Volume 25 No. 10– March 2, 2021
Employment & Opportunities
Teaching Assistant: Climate Emergency Course Material Development in EOAS First-Year Courses
The Department of Earth, Ocean and Atmospheric Sciences seeks a highly engaged and motivated teaching assistant to help us develop new course materials on climate change and the climate emergency in 4 EOSC 1xx courses as part of a new UBC Sustainability Climate Education project. These courses collectively reach more than 2500 students per year at every year of study, and thus provide an ideal avenue for both early and late engagement with a broad student audience on climate issues.
Specific duties will include:
- the design of the learning goals and course materials for new teaching modules in multiple EOSC courses in consultation with course instructors and Science Education Specialists in the Department of Earth, Ocean and Atmospheric Sciences
- the preparation of course content for students (e.g. readings, datasets, lecture materials, worksheets and assignments)
- the preparation of instructor guidelines to ensure teaching modules can be easily adopted my multiple instructors; and
- the revision of course descriptions to reflect the increased emphasis on climate change.
The position is paid at a rate of $36.85/hour and includes benefits.Funding is available for an initial contract for a total of 130 hours of work with the possibility of extension. Start date and working hours are flexible. The project must be completed by the end of August 2021 to allow for the deployment of the new materials in the fall term of 2021. A timeline in which the bulk of the work is done in the months of April, May and June is preferred.
To apply, please submit a cover letter detailing why you are interested and well-qualified for the position, a CV and the names and contact information of 2 referees to Kimberly Tietjen ( ). Questions about the position can be directed to Dr. Stephanie Waterman ( ). Review of applications will begin on the 15 March and continue until the position is filled.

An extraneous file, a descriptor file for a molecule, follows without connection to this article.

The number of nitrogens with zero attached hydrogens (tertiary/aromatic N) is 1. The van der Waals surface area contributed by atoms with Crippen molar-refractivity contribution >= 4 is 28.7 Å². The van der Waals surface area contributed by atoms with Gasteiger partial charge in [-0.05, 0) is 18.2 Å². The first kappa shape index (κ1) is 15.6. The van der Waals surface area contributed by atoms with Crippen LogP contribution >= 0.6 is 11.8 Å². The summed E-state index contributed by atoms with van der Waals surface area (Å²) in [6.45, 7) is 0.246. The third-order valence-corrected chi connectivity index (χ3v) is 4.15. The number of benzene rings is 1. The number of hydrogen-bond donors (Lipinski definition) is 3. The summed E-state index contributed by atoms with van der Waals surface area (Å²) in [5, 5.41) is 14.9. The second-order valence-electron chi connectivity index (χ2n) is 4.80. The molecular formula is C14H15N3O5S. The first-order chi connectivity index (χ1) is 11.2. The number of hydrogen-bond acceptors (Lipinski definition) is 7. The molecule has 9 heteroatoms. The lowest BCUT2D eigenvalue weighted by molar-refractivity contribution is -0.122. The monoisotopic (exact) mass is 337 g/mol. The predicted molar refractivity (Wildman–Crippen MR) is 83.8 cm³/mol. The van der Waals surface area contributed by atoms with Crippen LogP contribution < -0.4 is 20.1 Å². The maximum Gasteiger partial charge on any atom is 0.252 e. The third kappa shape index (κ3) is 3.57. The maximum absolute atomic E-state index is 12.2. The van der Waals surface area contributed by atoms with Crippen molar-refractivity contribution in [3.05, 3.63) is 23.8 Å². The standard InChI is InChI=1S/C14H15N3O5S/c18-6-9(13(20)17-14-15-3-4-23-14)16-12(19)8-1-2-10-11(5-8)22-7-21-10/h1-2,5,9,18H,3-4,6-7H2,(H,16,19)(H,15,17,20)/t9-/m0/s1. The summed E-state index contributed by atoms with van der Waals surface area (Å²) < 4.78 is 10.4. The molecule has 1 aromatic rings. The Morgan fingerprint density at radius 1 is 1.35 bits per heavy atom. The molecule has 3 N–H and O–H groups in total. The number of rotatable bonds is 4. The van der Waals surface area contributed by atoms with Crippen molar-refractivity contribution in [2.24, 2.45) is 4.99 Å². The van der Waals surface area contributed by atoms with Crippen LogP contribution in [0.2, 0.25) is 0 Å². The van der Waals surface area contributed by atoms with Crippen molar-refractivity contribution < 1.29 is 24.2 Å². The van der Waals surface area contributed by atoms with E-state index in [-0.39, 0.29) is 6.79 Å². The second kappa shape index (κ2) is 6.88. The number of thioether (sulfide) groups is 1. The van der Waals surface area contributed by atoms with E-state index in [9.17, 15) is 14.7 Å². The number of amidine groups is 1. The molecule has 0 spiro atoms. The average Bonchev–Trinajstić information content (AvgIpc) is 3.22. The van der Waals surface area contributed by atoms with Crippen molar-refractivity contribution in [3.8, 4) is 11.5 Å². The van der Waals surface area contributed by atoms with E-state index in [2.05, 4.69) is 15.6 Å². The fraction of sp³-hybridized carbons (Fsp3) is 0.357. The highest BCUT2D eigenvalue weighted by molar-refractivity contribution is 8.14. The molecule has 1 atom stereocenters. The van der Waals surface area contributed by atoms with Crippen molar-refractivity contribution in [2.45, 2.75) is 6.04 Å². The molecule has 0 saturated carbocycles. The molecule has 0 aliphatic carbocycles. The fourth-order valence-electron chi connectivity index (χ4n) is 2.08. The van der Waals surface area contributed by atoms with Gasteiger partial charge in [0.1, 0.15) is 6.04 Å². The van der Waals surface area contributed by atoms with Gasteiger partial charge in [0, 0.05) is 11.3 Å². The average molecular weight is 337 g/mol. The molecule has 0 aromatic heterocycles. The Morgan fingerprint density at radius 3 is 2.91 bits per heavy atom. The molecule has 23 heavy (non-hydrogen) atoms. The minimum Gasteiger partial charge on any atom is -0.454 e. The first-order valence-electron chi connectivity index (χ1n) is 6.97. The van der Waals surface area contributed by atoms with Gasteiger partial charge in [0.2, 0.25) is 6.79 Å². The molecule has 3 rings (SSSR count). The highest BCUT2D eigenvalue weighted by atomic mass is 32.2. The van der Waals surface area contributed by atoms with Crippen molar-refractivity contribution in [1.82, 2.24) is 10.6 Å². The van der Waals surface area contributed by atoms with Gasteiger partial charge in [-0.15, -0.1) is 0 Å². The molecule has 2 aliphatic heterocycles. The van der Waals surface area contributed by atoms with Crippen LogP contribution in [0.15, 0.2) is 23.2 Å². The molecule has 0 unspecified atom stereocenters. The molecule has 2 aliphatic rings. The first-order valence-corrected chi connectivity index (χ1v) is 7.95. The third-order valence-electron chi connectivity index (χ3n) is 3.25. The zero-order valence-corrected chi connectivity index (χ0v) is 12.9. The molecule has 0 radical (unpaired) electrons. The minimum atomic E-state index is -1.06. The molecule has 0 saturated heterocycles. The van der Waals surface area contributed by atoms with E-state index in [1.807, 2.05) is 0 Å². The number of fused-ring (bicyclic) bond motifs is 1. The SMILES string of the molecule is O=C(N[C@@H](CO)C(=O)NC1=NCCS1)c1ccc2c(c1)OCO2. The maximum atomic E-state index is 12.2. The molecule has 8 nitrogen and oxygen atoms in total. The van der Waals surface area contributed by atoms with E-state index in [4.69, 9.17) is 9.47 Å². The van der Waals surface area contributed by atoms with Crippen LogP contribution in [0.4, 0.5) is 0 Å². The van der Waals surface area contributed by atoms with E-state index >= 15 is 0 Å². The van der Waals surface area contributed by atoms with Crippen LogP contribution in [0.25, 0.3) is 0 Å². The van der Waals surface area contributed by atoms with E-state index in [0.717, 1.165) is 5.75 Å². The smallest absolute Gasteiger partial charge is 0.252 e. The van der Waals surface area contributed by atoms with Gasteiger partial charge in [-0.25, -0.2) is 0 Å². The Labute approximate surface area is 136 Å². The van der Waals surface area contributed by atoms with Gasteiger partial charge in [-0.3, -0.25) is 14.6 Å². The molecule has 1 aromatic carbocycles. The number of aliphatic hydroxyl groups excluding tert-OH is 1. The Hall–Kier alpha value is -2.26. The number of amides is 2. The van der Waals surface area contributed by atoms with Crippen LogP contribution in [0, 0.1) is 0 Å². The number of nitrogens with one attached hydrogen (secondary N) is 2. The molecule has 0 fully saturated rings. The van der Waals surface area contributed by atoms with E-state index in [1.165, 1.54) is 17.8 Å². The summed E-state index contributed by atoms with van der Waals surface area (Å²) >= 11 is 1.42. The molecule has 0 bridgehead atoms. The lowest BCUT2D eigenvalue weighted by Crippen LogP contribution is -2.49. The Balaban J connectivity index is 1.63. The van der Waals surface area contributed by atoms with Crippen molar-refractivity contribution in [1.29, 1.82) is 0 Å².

Four Ocean-Going Researcher Positions Available - CEOAS at Oregon State University
The College of Earth, Ocean, and Atmospheric Sciences (CEOAS) at Oregon State University is pleased to re-open the search for four (4) research-focused, tenure-track, open rank professor positions, who maintain or have the potential to maintain sea-going research programs. Given the extensive delay in this hiring action we are inviting new applicants as well as encouraging previous applicants to update their application materials. This is a cluster hire that promotes interdisciplinary research across four focus areas: Biological Oceanography, Chemical Oceanography, Physical Oceanography, and Marine Geology and Geophysics. Applications to more than one position are suggested for candidates with interdisciplinary focus.
Additional information and application procedures are available here.
Review of applications will begin on April 16, 2021 and continue until April 30, 2021. Please direct questions about the position to the search committee chairs.
Inquiries about this sea-going cluster hire may be directed to Drs. Marta Torres ( ), Byron Crump ( ), Rob Harris ( ), and Kipp Shearman ( ).
For questions regarding the application process, please contact Karen Edwards ( ).
Disability and Disasters Award
The newly established Disability and Disasters Award supports people with disabilities working in disasters, as well as those who care for, study, or advocate on behalf of those with disabilities. Award funds will allow the recipient to attend the annual Natural Hazards Workshop and the Researchers Meeting that follows.
Eligibility and Application
Hazards practitioners, students, and researchers with a strong commitment to the intersection of disability and disaster management and mitigation are encouraged to apply. Applicants must reside and be from an organization or academic institution based in the United States. The application deadline is March 15, 2021.
Click here to apply and for further information.
News & Events
EOAS Colloquium - Max Rudolph
Title: Evolution of large-scale structure in Earth's mantle
Date & Time: Thursday, March 4th at 11:00am
Place: Zoom Room!